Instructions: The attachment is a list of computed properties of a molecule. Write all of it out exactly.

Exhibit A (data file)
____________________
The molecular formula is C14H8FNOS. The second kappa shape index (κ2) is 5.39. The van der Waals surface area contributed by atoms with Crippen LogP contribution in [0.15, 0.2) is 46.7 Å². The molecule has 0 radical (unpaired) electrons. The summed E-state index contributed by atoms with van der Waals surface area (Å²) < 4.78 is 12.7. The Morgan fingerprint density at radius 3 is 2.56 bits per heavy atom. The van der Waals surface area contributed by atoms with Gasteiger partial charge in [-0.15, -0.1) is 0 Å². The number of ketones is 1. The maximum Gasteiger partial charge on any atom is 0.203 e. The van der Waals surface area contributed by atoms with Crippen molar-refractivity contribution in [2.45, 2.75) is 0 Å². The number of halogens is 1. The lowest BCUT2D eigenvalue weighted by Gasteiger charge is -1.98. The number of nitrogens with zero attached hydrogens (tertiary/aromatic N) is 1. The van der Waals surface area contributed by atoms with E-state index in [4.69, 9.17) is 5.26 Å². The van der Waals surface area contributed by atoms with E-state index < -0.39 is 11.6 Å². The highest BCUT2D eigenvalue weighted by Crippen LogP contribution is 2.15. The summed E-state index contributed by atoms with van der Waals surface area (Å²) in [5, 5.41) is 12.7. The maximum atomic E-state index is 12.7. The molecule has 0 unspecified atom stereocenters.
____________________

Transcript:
The molecular formula is C14H8FNOS. The second kappa shape index (κ2) is 5.39. The van der Waals surface area contributed by atoms with Crippen LogP contribution in [0.15, 0.2) is 46.7 Å². The molecule has 0 radical (unpaired) electrons. The summed E-state index contributed by atoms with van der Waals surface area (Å²) < 4.78 is 12.7. The Morgan fingerprint density at radius 3 is 2.56 bits per heavy atom. The van der Waals surface area contributed by atoms with Gasteiger partial charge in [-0.15, -0.1) is 0 Å². The number of ketones is 1. The maximum Gasteiger partial charge on any atom is 0.203 e. The van der Waals surface area contributed by atoms with Crippen molar-refractivity contribution in [2.45, 2.75) is 0 Å². The number of halogens is 1. The lowest BCUT2D eigenvalue weighted by Gasteiger charge is -1.98. The number of nitrogens with zero attached hydrogens (tertiary/aromatic N) is 1. The van der Waals surface area contributed by atoms with E-state index in [4.69, 9.17) is 5.26 Å². The van der Waals surface area contributed by atoms with E-state index < -0.39 is 11.6 Å². The highest BCUT2D eigenvalue weighted by Crippen LogP contribution is 2.15. The summed E-state index contributed by atoms with van der Waals surface area (Å²) in [5, 5.41) is 12.7. The maximum atomic E-state index is 12.7. The molecule has 0 unspecified atom stereocenters.